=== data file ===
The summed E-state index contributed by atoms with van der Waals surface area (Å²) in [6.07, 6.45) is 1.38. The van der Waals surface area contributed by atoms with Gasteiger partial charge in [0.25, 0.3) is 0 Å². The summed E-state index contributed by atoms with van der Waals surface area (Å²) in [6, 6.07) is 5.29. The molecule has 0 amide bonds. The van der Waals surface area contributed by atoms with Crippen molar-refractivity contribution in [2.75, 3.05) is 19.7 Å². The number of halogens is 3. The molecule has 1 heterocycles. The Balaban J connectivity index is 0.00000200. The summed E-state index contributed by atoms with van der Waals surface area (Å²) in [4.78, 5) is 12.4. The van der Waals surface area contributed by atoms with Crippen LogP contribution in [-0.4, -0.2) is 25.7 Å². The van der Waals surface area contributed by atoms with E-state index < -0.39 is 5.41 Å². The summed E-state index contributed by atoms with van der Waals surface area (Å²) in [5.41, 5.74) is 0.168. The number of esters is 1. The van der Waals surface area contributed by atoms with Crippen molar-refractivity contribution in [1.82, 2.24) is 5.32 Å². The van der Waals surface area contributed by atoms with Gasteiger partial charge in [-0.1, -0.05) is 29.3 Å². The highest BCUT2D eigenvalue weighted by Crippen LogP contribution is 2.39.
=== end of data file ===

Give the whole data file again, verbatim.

The summed E-state index contributed by atoms with van der Waals surface area (Å²) in [6.07, 6.45) is 1.38. The van der Waals surface area contributed by atoms with Gasteiger partial charge in [0.25, 0.3) is 0 Å². The summed E-state index contributed by atoms with van der Waals surface area (Å²) in [6, 6.07) is 5.29. The molecule has 0 amide bonds. The van der Waals surface area contributed by atoms with Crippen molar-refractivity contribution in [2.75, 3.05) is 19.7 Å². The number of halogens is 3. The molecule has 1 heterocycles. The Balaban J connectivity index is 0.00000200. The summed E-state index contributed by atoms with van der Waals surface area (Å²) in [4.78, 5) is 12.4. The van der Waals surface area contributed by atoms with Crippen LogP contribution in [-0.4, -0.2) is 25.7 Å². The van der Waals surface area contributed by atoms with E-state index < -0.39 is 5.41 Å². The summed E-state index contributed by atoms with van der Waals surface area (Å²) in [5.41, 5.74) is 0.168. The number of esters is 1. The van der Waals surface area contributed by atoms with Crippen molar-refractivity contribution in [1.82, 2.24) is 5.32 Å². The van der Waals surface area contributed by atoms with Gasteiger partial charge in [-0.1, -0.05) is 29.3 Å². The highest BCUT2D eigenvalue weighted by Crippen LogP contribution is 2.39.